The withdrawal process itself begins because of the way that hydrocodone affects the reward centers of the brain and the portions of the brain. The effect is so strong that the brain realizes that it doesn’t have to make these chemicals itself any longer, and it becomes accustomed to those chemicals being provided automatically and begins to depend on them being provided by the substance. Once that substance is cut off, the brain has trouble producing the neurotransmitters in the quantity that the body thinks it needs, and this is where the withdrawal symptoms start.
Symptoms of withdrawal from hydrocodone will often include anxiety, depression, agitation, diarrhea, highly dilated pupils often called ‘pinpoint’ pupils, low-grade fever, insomnia, muscle and joint pain, depression, nausea, runny nose, uncontrollable sweating, vomiting, yawning, and irritability. Many people will only experience a few of these symptoms, and some others may experience many of them, while a few users may only notice one or two. The severity and duration of the withdrawal symptoms will frequently depend on a long list of variables, one of which being the length and severity of the addiction before help was sought.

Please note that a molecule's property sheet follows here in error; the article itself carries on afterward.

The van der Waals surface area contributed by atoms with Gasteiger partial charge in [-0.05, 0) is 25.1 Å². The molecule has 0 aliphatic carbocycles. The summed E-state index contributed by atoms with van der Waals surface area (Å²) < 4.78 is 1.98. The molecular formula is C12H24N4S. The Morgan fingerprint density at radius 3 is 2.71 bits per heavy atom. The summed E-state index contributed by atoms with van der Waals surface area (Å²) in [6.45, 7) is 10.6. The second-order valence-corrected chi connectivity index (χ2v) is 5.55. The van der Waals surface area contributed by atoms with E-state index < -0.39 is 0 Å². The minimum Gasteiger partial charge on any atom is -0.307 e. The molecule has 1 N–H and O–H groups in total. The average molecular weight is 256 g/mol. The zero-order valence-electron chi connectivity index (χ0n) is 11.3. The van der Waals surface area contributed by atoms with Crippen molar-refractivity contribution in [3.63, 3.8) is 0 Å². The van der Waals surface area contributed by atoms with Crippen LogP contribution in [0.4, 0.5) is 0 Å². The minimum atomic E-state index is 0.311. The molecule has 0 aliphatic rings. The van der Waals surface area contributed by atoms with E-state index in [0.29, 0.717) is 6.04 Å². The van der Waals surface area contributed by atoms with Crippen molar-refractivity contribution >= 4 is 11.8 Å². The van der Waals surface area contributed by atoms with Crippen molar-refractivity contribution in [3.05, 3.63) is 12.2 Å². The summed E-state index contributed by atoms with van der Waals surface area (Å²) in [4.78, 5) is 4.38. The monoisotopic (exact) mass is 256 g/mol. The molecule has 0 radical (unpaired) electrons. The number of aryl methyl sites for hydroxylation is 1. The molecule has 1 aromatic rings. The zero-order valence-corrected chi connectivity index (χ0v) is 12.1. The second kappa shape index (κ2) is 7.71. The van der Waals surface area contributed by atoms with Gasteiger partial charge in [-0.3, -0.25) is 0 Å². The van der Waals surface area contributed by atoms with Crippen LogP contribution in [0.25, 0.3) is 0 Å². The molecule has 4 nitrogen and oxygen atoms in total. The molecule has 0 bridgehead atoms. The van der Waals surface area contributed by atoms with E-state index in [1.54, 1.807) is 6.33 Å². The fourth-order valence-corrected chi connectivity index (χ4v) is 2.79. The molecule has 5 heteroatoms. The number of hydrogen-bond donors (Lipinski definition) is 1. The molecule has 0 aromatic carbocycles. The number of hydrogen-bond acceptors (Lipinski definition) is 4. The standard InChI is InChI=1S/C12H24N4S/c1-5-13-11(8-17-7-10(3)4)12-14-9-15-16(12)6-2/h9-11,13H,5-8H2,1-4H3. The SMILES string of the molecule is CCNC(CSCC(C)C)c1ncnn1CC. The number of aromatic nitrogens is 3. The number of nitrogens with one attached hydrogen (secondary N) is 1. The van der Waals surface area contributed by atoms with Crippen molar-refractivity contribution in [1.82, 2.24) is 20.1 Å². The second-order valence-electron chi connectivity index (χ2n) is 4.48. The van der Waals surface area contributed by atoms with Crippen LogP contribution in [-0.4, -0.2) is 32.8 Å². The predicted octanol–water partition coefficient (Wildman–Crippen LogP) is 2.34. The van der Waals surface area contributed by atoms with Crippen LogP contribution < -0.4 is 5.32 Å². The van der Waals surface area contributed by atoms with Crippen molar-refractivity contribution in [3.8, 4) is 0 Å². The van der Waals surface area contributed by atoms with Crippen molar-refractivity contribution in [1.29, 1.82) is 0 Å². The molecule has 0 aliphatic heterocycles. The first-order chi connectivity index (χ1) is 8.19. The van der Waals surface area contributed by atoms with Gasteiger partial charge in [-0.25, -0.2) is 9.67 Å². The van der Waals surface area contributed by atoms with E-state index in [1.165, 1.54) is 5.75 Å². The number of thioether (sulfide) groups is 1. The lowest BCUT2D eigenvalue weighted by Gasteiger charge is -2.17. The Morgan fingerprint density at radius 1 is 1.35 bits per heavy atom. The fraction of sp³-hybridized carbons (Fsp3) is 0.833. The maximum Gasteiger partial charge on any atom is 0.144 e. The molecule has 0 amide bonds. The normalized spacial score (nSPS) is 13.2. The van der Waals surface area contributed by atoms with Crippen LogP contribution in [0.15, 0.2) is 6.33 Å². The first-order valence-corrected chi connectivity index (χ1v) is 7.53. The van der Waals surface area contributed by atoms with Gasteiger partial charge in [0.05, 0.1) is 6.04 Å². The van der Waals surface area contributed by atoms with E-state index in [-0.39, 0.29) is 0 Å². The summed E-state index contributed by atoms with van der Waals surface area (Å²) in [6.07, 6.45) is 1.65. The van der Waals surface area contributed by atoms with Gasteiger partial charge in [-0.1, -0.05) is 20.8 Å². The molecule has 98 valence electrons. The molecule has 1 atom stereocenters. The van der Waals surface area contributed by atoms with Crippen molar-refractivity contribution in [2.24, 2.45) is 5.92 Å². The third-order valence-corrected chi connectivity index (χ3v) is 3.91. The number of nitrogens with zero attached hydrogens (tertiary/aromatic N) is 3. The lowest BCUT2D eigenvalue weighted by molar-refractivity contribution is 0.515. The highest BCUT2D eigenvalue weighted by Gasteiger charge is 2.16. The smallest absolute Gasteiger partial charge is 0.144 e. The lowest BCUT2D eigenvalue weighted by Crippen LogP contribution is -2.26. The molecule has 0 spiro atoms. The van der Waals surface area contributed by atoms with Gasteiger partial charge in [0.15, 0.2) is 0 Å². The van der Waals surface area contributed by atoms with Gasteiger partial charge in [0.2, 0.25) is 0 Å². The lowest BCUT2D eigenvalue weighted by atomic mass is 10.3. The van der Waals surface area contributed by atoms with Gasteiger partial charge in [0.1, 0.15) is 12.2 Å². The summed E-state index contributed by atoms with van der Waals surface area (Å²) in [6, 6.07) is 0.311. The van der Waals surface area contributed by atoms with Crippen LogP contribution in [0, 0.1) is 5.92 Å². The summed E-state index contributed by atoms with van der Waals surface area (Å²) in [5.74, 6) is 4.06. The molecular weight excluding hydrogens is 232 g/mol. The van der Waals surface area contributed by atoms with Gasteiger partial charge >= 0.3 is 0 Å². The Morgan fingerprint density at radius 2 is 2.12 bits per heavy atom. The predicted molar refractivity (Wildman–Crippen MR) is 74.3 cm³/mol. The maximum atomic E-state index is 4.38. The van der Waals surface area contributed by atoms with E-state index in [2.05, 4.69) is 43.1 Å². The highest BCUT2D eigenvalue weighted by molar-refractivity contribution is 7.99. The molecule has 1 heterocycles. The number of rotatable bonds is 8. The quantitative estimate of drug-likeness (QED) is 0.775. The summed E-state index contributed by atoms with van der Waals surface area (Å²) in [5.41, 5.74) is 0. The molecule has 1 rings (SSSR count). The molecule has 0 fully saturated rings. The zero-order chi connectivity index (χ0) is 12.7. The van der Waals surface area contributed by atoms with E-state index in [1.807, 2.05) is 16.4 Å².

There is the possibility of medical detox, which would lessen the impact on the recovering individual from withdrawal symptoms as well as reduce the potential for relapse. There are some conditions that may be too severe to attempt conventional detox, and so a medical professional can administer an injection that will not only block out the opioids from attaching to the opioid receptors, but it helps to complete a full detox in just hours instead of days or weeks.
If medical detox is not used, the beginning of the initial withdrawal symptoms will begin around 6-12 hours after the last dose. Most people will feel the uncomfortable or painful withdrawal symptoms peak around 3 days into the detox process, and they will usually begin to fade away by the end of the first week.
Withdrawal Symptoms From Alcohol